Short-termism is the order of day. It permeates every aspect of our life: from personal relations to jobs; from the life of a product to the stock market. It is a system doomed to fail. How can it survive when it is subject to wild gyrations, capable of adding or subtracting huge swaths of wealth from day-to-day? Of creating or destroying widespread corporations within weeks? Of throwing large numbers of workers into the bin of unemployment or bringing up shortages in the labour market that send remuneration into space within a couple of weeks? How can it survive when it is incapable of providing milk for the newborn, the babies and the toddlers?
Geopolitically, the picture is bleak. It would be a blessing if it simply involved the return to an era resembling the gone Cold War. However, just as in the interwar period a dictator rearmed Germany and led it into World War II with the tacit encouragement of another dictator named Stalin, so today a dictator in Russia supported by one in Turkey and tacitly accepted by another one in Hungary, all risk to lead the world into a nuclear holocaust.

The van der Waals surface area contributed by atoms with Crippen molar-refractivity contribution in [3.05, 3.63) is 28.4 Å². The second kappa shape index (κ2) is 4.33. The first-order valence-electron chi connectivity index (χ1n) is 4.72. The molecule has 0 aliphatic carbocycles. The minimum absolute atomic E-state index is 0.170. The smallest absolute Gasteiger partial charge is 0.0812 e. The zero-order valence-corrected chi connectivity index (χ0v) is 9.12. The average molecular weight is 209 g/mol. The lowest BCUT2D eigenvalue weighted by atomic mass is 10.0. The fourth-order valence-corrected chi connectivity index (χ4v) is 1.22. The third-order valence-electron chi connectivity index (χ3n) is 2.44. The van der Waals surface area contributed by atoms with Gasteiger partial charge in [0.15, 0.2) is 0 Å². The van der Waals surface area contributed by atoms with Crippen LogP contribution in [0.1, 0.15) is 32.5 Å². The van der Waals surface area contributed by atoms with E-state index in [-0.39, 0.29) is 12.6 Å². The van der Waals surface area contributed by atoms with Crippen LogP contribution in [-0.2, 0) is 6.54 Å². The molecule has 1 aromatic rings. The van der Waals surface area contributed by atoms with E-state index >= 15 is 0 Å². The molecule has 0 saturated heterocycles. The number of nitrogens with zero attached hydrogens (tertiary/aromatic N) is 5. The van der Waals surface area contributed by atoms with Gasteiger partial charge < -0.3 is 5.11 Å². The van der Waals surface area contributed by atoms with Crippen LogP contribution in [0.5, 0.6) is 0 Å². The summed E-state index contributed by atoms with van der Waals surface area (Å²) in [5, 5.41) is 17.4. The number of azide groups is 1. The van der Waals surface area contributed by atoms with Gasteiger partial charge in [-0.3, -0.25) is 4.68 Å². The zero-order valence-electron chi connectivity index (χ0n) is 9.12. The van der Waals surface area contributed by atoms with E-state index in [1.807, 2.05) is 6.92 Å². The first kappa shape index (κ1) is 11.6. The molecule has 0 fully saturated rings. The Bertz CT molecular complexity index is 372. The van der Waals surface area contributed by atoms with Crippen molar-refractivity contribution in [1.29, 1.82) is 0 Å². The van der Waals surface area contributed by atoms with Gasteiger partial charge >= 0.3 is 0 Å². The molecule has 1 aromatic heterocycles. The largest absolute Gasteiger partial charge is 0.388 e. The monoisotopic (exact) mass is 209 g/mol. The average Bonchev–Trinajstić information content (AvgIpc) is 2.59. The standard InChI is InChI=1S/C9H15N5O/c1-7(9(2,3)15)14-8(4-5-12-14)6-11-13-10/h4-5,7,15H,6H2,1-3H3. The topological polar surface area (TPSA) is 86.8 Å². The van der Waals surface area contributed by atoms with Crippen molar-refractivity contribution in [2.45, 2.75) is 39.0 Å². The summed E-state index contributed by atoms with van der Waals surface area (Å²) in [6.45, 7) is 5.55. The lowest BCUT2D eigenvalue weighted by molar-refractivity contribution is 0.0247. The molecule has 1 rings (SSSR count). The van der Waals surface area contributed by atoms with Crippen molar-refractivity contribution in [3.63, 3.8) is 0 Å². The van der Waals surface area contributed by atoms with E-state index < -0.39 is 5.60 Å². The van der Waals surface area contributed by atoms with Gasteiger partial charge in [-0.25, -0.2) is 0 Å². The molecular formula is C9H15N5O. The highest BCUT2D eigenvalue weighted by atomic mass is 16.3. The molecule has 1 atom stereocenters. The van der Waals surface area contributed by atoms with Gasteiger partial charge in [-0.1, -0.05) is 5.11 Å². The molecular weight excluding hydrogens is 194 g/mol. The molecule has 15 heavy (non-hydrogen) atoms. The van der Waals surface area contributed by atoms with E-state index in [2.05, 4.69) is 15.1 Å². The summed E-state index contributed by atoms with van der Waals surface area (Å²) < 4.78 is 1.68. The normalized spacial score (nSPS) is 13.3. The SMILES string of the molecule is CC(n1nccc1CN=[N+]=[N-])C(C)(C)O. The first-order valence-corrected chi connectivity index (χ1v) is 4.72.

It will take a change in mentality, essentially the adoption of a new mindset, in order to deal with these multiple and self-feeding crises, all interrelated and all dangerous. These world challenges that are subject only to world political will and world solutions are brought about by a new system of international governance. Humanity has tried twice along these lines, each time after a world war. The first effort failed miserably, the second is in the process of ailing with honour. If there is a third, either it succeeds or it leads to disaster.
However, at present, even this third option is not in sight. Hence my personal odds.
This article is published in the May/June 2022 issue of Greek Business File, available here.